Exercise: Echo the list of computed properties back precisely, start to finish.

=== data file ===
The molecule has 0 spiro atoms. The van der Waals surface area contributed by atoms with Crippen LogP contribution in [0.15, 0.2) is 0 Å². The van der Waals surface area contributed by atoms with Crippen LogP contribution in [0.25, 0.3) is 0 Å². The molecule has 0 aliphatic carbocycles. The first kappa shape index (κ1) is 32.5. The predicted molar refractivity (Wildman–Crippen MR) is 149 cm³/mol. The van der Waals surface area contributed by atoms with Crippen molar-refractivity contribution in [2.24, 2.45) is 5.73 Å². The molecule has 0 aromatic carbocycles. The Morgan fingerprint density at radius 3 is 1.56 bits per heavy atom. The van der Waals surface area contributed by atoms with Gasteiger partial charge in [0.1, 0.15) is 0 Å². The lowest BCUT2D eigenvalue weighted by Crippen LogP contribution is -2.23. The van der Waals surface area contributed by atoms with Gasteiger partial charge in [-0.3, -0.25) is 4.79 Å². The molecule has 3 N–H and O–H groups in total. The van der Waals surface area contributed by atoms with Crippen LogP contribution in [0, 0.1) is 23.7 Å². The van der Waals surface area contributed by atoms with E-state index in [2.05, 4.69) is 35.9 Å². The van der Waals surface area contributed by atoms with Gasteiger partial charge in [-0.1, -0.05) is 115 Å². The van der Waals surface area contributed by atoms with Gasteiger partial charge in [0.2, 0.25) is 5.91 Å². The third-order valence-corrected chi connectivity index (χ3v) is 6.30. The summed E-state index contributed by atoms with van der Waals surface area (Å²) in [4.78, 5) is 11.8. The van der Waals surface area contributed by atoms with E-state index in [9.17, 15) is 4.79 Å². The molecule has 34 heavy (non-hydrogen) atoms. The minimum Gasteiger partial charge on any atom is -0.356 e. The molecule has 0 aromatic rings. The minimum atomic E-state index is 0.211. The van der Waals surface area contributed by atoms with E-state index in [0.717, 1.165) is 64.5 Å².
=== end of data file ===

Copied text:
The molecule has 0 spiro atoms. The van der Waals surface area contributed by atoms with Crippen LogP contribution in [0.15, 0.2) is 0 Å². The van der Waals surface area contributed by atoms with Crippen LogP contribution in [0.25, 0.3) is 0 Å². The molecule has 0 aliphatic carbocycles. The first kappa shape index (κ1) is 32.5. The predicted molar refractivity (Wildman–Crippen MR) is 149 cm³/mol. The van der Waals surface area contributed by atoms with Crippen molar-refractivity contribution in [2.24, 2.45) is 5.73 Å². The molecule has 0 aromatic carbocycles. The Morgan fingerprint density at radius 3 is 1.56 bits per heavy atom. The van der Waals surface area contributed by atoms with Gasteiger partial charge in [0.1, 0.15) is 0 Å². The lowest BCUT2D eigenvalue weighted by Crippen LogP contribution is -2.23. The van der Waals surface area contributed by atoms with Gasteiger partial charge in [-0.3, -0.25) is 4.79 Å². The molecule has 3 N–H and O–H groups in total. The van der Waals surface area contributed by atoms with Crippen LogP contribution in [0, 0.1) is 23.7 Å². The van der Waals surface area contributed by atoms with E-state index in [2.05, 4.69) is 35.9 Å². The van der Waals surface area contributed by atoms with Gasteiger partial charge in [-0.1, -0.05) is 115 Å². The van der Waals surface area contributed by atoms with Gasteiger partial charge in [0.2, 0.25) is 5.91 Å². The third-order valence-corrected chi connectivity index (χ3v) is 6.30. The summed E-state index contributed by atoms with van der Waals surface area (Å²) in [4.78, 5) is 11.8. The van der Waals surface area contributed by atoms with E-state index in [9.17, 15) is 4.79 Å². The molecule has 34 heavy (non-hydrogen) atoms. The minimum Gasteiger partial charge on any atom is -0.356 e. The molecule has 0 aromatic rings. The minimum atomic E-state index is 0.211. The van der Waals surface area contributed by atoms with E-state index in [0.717, 1.165) is 64.5 Å².